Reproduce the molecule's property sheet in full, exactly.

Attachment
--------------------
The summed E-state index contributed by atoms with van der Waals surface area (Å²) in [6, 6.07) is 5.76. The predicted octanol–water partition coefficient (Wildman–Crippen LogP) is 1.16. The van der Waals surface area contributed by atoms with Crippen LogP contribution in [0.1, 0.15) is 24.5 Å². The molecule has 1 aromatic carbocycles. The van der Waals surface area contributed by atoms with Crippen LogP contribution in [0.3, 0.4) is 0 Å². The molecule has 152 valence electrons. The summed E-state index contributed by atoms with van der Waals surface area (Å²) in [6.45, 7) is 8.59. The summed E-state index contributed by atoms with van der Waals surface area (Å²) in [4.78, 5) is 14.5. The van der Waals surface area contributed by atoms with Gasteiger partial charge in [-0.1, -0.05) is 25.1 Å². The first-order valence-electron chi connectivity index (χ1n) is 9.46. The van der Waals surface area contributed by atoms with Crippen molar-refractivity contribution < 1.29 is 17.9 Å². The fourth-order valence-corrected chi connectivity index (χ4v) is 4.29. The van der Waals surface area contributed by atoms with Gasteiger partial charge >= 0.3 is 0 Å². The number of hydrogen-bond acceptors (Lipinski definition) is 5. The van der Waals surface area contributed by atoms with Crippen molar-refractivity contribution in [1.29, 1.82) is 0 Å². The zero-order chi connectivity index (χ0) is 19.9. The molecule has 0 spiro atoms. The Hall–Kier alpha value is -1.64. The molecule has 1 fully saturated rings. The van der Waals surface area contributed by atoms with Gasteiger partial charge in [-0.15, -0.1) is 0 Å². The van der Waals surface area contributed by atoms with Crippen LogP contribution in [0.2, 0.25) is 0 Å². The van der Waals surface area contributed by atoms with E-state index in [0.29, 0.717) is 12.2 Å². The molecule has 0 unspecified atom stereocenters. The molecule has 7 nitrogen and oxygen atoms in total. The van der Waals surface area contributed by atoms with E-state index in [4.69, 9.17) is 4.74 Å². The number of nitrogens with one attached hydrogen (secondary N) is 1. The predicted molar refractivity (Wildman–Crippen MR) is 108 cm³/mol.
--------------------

The summed E-state index contributed by atoms with van der Waals surface area (Å²) in [6, 6.07) is 5.76. The predicted octanol–water partition coefficient (Wildman–Crippen LogP) is 1.16. The van der Waals surface area contributed by atoms with Crippen LogP contribution in [0.1, 0.15) is 24.5 Å². The molecule has 1 aromatic carbocycles. The van der Waals surface area contributed by atoms with Crippen LogP contribution in [0.3, 0.4) is 0 Å². The molecule has 152 valence electrons. The summed E-state index contributed by atoms with van der Waals surface area (Å²) in [6.45, 7) is 8.59. The summed E-state index contributed by atoms with van der Waals surface area (Å²) in [4.78, 5) is 14.5. The van der Waals surface area contributed by atoms with Gasteiger partial charge in [-0.1, -0.05) is 25.1 Å². The first-order valence-electron chi connectivity index (χ1n) is 9.46. The van der Waals surface area contributed by atoms with Crippen molar-refractivity contribution < 1.29 is 17.9 Å². The fourth-order valence-corrected chi connectivity index (χ4v) is 4.29. The van der Waals surface area contributed by atoms with Gasteiger partial charge >= 0.3 is 0 Å². The number of hydrogen-bond acceptors (Lipinski definition) is 5. The van der Waals surface area contributed by atoms with Crippen molar-refractivity contribution in [1.29, 1.82) is 0 Å². The zero-order chi connectivity index (χ0) is 19.9. The molecule has 0 spiro atoms. The Hall–Kier alpha value is -1.64. The molecule has 1 fully saturated rings. The van der Waals surface area contributed by atoms with Gasteiger partial charge in [-0.15, -0.1) is 0 Å². The van der Waals surface area contributed by atoms with Crippen LogP contribution in [0.2, 0.25) is 0 Å². The van der Waals surface area contributed by atoms with E-state index in [0.29, 0.717) is 12.2 Å². The molecule has 0 unspecified atom stereocenters. The molecule has 7 nitrogen and oxygen atoms in total. The van der Waals surface area contributed by atoms with E-state index in [4.69, 9.17) is 4.74 Å². The number of nitrogens with one attached hydrogen (secondary N) is 1. The predicted molar refractivity (Wildman–Crippen MR) is 108 cm³/mol.